If technical experts with their rational thinking can cultivate their creative side, then what about robots? Could they, too, become creative? After all, you currently have an exhibition entitled Creative Robotics showing at Ars Electronica.
Removed from their natural environment—factory halls—the robots at the show appear to engage in creative activities. But this is presented with a wink and a nudge—or as a metaphor. When you look at the projects more closely, you realize that the robots are serving as tools for human creativity. Even in the long term, I don’t see robots challenging us in this regard. Creativity in the artistic sense will remain the preserve of humans. You can supply robots with data on what we humans regard as beautiful, what kind of art we consider to be aesthetic, which symphonies we find harmonious. Based on this input, robots can produce results that we consider equally appealing, but that’s just a simulation of creativity. And the same goes for emotions. Thanks to their sensors, robots can detect people and even use our facial expressions to determine how we feel. Given the appropriate body parts, they could go so far as to mimic those feelings or provide emotional responses. But those, too, are the product of variables and algorithms. When it comes to give and take, there can be no symmetrical relationship between robots and people. Emotions will always be what makes us human.
If robots can never truly approach the human state, can people instead approach the robot state? Will we upgrade our bodies with technological aids to become cyborgs?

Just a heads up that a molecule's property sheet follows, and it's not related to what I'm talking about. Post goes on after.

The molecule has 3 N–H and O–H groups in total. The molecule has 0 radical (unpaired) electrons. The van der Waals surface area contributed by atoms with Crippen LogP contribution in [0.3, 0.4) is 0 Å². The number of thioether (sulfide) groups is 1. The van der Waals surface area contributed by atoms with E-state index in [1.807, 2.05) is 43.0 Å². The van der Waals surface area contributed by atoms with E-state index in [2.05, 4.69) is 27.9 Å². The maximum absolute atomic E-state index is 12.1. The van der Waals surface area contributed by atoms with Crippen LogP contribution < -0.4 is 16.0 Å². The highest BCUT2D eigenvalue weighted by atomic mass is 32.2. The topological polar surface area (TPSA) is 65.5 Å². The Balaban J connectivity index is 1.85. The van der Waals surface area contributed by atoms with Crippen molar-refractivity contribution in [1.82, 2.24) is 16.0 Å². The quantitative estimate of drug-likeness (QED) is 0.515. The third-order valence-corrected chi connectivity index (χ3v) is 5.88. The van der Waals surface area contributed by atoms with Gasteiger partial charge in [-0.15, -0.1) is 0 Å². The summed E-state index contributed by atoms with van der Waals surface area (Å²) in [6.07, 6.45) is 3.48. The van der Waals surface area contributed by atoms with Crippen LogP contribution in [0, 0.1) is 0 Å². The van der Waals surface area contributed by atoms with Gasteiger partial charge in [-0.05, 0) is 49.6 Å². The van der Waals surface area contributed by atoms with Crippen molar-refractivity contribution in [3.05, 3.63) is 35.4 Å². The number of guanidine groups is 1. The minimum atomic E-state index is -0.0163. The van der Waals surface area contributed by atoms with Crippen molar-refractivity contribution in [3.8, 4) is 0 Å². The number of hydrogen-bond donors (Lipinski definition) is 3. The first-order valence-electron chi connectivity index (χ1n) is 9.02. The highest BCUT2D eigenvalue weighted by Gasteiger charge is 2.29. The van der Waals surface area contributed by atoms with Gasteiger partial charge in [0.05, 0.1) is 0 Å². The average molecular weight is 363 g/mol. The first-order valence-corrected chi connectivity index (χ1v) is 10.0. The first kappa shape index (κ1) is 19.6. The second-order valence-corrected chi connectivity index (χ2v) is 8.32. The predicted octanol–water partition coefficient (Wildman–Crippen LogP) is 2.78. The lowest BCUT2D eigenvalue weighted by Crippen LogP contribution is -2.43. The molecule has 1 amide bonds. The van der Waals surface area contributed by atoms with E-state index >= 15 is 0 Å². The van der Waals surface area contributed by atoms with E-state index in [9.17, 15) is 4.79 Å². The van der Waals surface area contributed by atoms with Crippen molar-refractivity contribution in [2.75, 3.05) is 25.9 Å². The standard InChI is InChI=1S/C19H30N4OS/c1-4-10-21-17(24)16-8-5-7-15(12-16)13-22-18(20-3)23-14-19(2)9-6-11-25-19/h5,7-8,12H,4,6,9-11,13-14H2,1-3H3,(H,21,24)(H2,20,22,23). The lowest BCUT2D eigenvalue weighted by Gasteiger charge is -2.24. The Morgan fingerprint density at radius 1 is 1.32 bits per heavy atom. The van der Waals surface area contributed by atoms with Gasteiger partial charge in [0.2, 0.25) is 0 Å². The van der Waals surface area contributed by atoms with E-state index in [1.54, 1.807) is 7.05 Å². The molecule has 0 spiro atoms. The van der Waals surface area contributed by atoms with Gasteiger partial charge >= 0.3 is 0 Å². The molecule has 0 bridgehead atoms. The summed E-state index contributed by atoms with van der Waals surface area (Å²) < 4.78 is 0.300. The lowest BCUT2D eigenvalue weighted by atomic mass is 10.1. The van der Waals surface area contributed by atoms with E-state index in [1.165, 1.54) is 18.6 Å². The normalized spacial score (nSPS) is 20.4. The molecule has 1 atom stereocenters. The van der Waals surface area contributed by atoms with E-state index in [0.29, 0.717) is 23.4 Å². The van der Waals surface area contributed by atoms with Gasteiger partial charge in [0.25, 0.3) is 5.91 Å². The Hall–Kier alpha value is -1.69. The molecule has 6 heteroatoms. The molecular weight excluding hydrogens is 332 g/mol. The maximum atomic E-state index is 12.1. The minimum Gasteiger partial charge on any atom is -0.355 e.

That, too, is still pie in the sky. For now, I don’t know of any optimizations to the musculoskeletal system that would improve on what nature has given us. As for brain-computer interfaces, they don’t yet function satisfactorily, either. We’re still a very long way off from being able to transfer a brain or even consciousness onto a circuit board. About as far as an abacus is from a smartphone. The good news is, of course, that there are innovations that can benefit people with disabilities. A robotic exoskeleton can help paraplegics to walk again. But that’s not the same thing as people approaching the robot state.
All the same, robotics is evolving at an incredible pace. What advances can we look forward to in the near future?
Robotics affects many technological fields that are currently making great strides. Power supply is a key issue. Thanks to electric mobility, among other things, battery and charging technologies for robotics are currently being optimized. New and smart materials have spurred progress in soft robotics, which allows us to build robots whose bodies resemble those of living organisms. This opens the door to new drive systems that mimic snakes’ or caterpillars’ movements. However, the biggest question hanging over robotics is not bodywork but the artificial intelligence that will control it. Here, the trend is not just to integrate this intelligence into a processor in the robot itself but also place it in powerful cloud servers that are based in a different location to the shell that we communicate with.
So you’re saying that the day intelligent robots take over the world still lies far in the future? Do you believe that humans and robots will ultimately live happily ever after?
I’m a fan of science fiction books and movies and personally like to imagine that robots will save us from extinction. They can perform tasks that we aren’t equal to because of our fragile bodies and limited lifespans. Who knows, maybe one day they’ll help us make our way to other planets.
Further photo credits: Erwin Rachbauer, Dominik Gigler, AUDI AG, Hertha Hurnaus